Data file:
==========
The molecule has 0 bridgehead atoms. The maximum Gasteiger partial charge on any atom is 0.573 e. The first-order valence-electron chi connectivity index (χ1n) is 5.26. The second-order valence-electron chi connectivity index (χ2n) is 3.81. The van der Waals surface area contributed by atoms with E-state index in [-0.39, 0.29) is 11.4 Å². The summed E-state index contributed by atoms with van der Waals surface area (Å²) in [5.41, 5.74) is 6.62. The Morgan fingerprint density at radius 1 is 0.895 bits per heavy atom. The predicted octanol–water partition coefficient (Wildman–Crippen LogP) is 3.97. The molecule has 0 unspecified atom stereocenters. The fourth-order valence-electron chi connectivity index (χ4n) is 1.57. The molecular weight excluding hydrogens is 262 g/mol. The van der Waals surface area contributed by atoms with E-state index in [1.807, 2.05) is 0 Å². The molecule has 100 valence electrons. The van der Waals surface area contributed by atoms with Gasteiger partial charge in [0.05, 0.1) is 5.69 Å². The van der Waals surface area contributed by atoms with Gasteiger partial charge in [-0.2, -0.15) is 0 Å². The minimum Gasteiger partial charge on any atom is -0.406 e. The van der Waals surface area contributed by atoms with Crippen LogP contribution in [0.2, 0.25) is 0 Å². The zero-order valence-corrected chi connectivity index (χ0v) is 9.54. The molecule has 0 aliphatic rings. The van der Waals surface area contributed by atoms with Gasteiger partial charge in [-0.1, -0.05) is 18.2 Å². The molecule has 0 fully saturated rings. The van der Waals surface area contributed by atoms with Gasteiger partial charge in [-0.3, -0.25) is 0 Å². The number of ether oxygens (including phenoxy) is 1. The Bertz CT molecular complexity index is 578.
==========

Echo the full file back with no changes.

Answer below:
The molecule has 0 bridgehead atoms. The maximum Gasteiger partial charge on any atom is 0.573 e. The first-order valence-electron chi connectivity index (χ1n) is 5.26. The second-order valence-electron chi connectivity index (χ2n) is 3.81. The van der Waals surface area contributed by atoms with E-state index in [-0.39, 0.29) is 11.4 Å². The summed E-state index contributed by atoms with van der Waals surface area (Å²) in [5.41, 5.74) is 6.62. The Morgan fingerprint density at radius 1 is 0.895 bits per heavy atom. The predicted octanol–water partition coefficient (Wildman–Crippen LogP) is 3.97. The molecule has 0 unspecified atom stereocenters. The fourth-order valence-electron chi connectivity index (χ4n) is 1.57. The molecular weight excluding hydrogens is 262 g/mol. The van der Waals surface area contributed by atoms with E-state index in [1.807, 2.05) is 0 Å². The molecule has 100 valence electrons. The van der Waals surface area contributed by atoms with Gasteiger partial charge in [0.05, 0.1) is 5.69 Å². The van der Waals surface area contributed by atoms with Gasteiger partial charge in [-0.2, -0.15) is 0 Å². The minimum Gasteiger partial charge on any atom is -0.406 e. The van der Waals surface area contributed by atoms with Crippen LogP contribution in [0.2, 0.25) is 0 Å². The zero-order valence-corrected chi connectivity index (χ0v) is 9.54. The molecule has 0 aliphatic rings. The van der Waals surface area contributed by atoms with Gasteiger partial charge in [-0.1, -0.05) is 18.2 Å². The molecule has 0 fully saturated rings. The van der Waals surface area contributed by atoms with Gasteiger partial charge in [-0.3, -0.25) is 0 Å². The number of ether oxygens (including phenoxy) is 1. The Bertz CT molecular complexity index is 578.